By Myles Goldman
There are so many horror movies released each year, especially before Halloween. Many of them are predictable, unoriginal or just too cliché to sit through. However, with “It,” released on September 8, director Andy Muschietti was able to capture a cinematic masterpiece that will leave viewers on the edge of their seats for over two hours. The actors do an amazing job of discarding their millennial mind set and embodying pubescent tweens in 1989. The movie starts off with Georgie Denbrough (Jackson Robert Scott) and his older brother Bill Denbrough (Jaeden Lieberher) building him a paper boat to sail along the flooded road. Unfortunately, the paper boat ends up in the hands of Pennywise(Bill Skarsgárd), an ominous figure has two bright eyes peaking out of a storm drain. Pennywise lures young Georgie into the drain and kills him, and this is where the movie sets sail.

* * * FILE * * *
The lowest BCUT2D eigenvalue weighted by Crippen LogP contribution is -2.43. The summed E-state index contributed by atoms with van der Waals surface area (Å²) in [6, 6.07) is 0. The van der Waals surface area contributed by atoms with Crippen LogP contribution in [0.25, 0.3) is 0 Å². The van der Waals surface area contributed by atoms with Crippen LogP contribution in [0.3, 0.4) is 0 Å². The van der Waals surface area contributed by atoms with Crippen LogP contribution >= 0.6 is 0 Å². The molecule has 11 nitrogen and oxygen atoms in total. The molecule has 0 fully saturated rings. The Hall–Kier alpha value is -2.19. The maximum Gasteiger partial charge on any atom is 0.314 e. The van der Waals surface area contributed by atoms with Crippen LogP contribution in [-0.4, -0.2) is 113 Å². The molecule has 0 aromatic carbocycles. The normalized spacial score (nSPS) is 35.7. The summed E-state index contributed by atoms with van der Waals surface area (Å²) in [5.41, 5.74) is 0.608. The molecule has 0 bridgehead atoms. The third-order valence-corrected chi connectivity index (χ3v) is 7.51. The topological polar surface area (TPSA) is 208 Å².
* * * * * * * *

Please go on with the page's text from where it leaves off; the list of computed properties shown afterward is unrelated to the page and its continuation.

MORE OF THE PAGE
Muschietti makes sure every minute piece of the set reflects life in the late 1980’s, from the clothing the kids wore to the sign on the local movie theater that played Tim Burton’s Batman Skarsgärd does an astonishing job in recreating the fear Tim Curry’s portrayal of the role Pennywise in the 1990 miniseries gave audiences.
The only gripe I have with the movie is that Muschietti seems to have stuffed all of the frig
htening aspects of the film into the beginning to the point where later on in the movie, Pennywise was just “that evil clown.” I wish Muschietti had kept him lurking in the shadows in the beginning; it would have built up the anticipation of finally seeing the clown when he is most needed to really deliver the jump scare. The movie is still fantastic and has moments that will get viewer’s hearts racing.
“It” is one of the rare horror movies that leaves watchers frightened and makes them want to be scared further due to Skarsgärd’s performance and the diversity of personality in the characters. If you haven’t seen “It” yet, get your tickets.